Many people think of Radiographers as button pushers or for me in CT according to my friends it’s “flashy flashy press press.” Don’t get me wrong; when that button flashes it brings me great joy pushing it but we all do so much more. We cannulate patients, make sure the exam is justified, check to make sure the entire area of interest is covered, a quick look to spot any obvious gross abnormalities and if we do spot something we then inform our fantastic Radiologists who can then take the appropriate next steps.

In Radiography you can choose many different specialties and they are all quite different, but we all start doing normal x-rays. While in that role we cover ED, dealing with traumas to broken toes, in theatre we provide live fluoroscopy during operations, outpatients X-rays, dental and portable x-rays on the wards.

From here we can progress into several other areas. Let me tell you about a few:

Nuclear Medicine – where they prepare and administer radioactive chemical compounds, known as radiopharmaceuticals and then perform many different scans. Mammography – where specialist Mammographers perform scans, biopsies and report the images.

Computed Tomography (CT)-  which I have spoken about in my previous post. Interventional Radiography – which again involves live images being acquired during interventional procedures.

Cath labs – Cardiac Radiographers help image during the majority of cardiac operations.


We can also move into reporting radiographers who form reports just like radiologists. They cover x-ray (where they can report on the appendicular skeleton), in CT (to report head scans) and MRI have both head and extremity reporting radiographers.


If you have had enough of radiation after a while, there’s the option to change to MRI or ultrasound. In ultrasound after one or two years of further study, you can become a Sonographer. This lovely bunch perform the majority of ultrasound scans from obstetric to Doppler, again forming their own reports like radiologists.


Finally, in MRI, Radiographers perform a variety of complicated scans from cardiac stress scans to head scans, while doing vital safety checks on each patient to make sure there are no contraindications.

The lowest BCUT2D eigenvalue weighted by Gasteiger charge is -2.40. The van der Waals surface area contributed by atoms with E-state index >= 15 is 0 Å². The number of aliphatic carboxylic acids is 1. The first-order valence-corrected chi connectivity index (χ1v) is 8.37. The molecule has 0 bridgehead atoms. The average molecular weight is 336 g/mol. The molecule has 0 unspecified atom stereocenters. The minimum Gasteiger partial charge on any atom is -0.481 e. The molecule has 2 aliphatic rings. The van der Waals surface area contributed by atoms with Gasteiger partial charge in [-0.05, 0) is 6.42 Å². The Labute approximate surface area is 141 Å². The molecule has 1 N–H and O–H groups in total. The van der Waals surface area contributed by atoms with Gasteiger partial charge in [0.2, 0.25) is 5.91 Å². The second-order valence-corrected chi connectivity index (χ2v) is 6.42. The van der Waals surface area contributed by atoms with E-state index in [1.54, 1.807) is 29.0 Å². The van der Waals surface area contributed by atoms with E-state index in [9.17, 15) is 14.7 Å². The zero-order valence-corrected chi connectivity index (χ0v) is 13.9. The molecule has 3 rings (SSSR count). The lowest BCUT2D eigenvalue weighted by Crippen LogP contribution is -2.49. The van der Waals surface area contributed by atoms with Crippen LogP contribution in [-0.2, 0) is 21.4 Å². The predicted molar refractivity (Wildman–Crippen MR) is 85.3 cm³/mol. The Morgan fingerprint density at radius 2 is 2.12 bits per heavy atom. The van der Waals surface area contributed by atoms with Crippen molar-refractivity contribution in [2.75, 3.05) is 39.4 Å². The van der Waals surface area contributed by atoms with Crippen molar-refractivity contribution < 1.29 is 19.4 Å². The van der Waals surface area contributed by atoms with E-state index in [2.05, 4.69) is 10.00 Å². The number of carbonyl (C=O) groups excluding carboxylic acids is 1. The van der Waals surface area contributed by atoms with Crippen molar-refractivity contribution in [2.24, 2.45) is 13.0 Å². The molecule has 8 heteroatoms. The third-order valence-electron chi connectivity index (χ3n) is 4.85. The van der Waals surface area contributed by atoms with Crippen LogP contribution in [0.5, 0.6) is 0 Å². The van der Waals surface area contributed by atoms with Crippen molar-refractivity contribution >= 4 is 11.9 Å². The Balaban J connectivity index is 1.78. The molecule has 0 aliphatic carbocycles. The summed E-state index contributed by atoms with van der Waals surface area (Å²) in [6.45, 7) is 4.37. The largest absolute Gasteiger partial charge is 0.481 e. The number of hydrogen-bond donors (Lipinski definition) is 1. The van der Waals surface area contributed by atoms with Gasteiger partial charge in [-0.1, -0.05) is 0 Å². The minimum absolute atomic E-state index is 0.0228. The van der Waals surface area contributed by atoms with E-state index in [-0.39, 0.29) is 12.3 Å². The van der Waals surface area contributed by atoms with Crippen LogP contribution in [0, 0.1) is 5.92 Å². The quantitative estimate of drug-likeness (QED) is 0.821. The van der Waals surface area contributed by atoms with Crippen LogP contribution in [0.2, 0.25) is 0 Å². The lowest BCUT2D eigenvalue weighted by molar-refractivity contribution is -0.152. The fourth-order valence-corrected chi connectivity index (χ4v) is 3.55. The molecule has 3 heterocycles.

As you can see, Radiography covers a wide variety of roles. So next time you see me pressing the flashing button remember we all do so much more and we are (like every job in the Trust) a vital cog in the big, hospital machine.


Matt is writing as part of the #WeCare2 campaign that will be running across our Trust communications. Look out for more from Imaging, and their AHP and HCS colleagues, on our social media pages, Trust screensavers, Daily Email, Vital Signs and much more.

A view from a Speech and Language Assistant


03 December 2014 – the day I started my job. I remember walking through the main doors and being over-whelmed by how busy and frantic the environment was. It was difficult to concentrate on anything else other than making sure I found my way to the department on time. It felt like I had just walked into a mini city.


Looking back I was oblivious and somewhat naive to the job I had applied for

It’s only when I look back over the last nearly three-years, I realise how much I have learned through the experiences I’ve been exposed to here at Derriford hospital.

Within my role I feel particularly lucky and honoured that such a large proportion is direct patient contact. In a short blog it’s hard to sum up what I do day-to-day because every day is so different; you can never predict what sort of patients you will meet.

I help support communication therapy sessions alongside the therapists in our team and I also create communication aids and resources for patients and support patients with swallowing difficulties. Recently, I have been able to support a Laryngectomy patient in using an electronic speech device; she hasn’t had a voice for over four-months.

I also feel lucky that I am currently on the pathway to hopefully qualifying as a Makaton tutor. The Speech and Language Therapy department have recently nominated me for a certificate of excellence which was a surprise and nice token of recognition.

I hope to have a long career within the NHS, and in this department in particular. If there is ever a chance to develop my role further with assistant practitioner apprentice training this is something I would aspire to complete in the future.